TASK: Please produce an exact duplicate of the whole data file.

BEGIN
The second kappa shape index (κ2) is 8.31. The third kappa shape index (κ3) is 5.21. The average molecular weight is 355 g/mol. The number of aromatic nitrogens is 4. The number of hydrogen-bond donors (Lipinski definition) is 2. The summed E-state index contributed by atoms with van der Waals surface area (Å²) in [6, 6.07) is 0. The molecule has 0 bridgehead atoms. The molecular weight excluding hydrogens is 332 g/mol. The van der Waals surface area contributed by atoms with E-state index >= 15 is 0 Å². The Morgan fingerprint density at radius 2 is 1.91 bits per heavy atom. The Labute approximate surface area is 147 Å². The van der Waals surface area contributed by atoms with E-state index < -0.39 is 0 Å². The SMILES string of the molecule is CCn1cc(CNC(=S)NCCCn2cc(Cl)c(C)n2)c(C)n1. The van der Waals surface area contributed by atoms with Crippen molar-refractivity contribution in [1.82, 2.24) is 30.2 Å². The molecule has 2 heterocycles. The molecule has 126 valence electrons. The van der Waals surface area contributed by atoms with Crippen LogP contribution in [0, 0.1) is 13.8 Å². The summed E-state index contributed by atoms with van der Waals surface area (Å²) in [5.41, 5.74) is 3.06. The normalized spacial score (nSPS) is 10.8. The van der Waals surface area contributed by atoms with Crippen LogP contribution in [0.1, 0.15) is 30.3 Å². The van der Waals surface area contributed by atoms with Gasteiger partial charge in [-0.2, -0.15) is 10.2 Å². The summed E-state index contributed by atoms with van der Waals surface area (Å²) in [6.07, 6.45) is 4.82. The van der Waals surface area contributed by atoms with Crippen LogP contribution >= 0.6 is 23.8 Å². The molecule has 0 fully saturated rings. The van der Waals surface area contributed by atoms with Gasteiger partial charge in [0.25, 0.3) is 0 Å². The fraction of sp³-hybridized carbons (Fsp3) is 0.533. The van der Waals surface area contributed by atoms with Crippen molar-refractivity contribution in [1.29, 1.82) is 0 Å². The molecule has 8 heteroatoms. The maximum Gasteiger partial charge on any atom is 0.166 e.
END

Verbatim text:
The second kappa shape index (κ2) is 8.31. The third kappa shape index (κ3) is 5.21. The average molecular weight is 355 g/mol. The number of aromatic nitrogens is 4. The number of hydrogen-bond donors (Lipinski definition) is 2. The summed E-state index contributed by atoms with van der Waals surface area (Å²) in [6, 6.07) is 0. The molecule has 0 bridgehead atoms. The molecular weight excluding hydrogens is 332 g/mol. The van der Waals surface area contributed by atoms with E-state index >= 15 is 0 Å². The Morgan fingerprint density at radius 2 is 1.91 bits per heavy atom. The Labute approximate surface area is 147 Å². The van der Waals surface area contributed by atoms with E-state index < -0.39 is 0 Å². The SMILES string of the molecule is CCn1cc(CNC(=S)NCCCn2cc(Cl)c(C)n2)c(C)n1. The van der Waals surface area contributed by atoms with Crippen molar-refractivity contribution in [1.82, 2.24) is 30.2 Å². The molecule has 2 heterocycles. The molecule has 126 valence electrons. The van der Waals surface area contributed by atoms with Crippen LogP contribution in [0, 0.1) is 13.8 Å². The summed E-state index contributed by atoms with van der Waals surface area (Å²) in [5.41, 5.74) is 3.06. The normalized spacial score (nSPS) is 10.8. The van der Waals surface area contributed by atoms with Crippen LogP contribution in [0.1, 0.15) is 30.3 Å². The van der Waals surface area contributed by atoms with Gasteiger partial charge in [-0.2, -0.15) is 10.2 Å². The summed E-state index contributed by atoms with van der Waals surface area (Å²) in [6.07, 6.45) is 4.82. The van der Waals surface area contributed by atoms with Crippen LogP contribution >= 0.6 is 23.8 Å². The molecule has 0 fully saturated rings. The van der Waals surface area contributed by atoms with Gasteiger partial charge in [0.25, 0.3) is 0 Å². The fraction of sp³-hybridized carbons (Fsp3) is 0.533. The van der Waals surface area contributed by atoms with Crippen molar-refractivity contribution in [1.29, 1.82) is 0 Å². The molecule has 8 heteroatoms. The maximum Gasteiger partial charge on any atom is 0.166 e.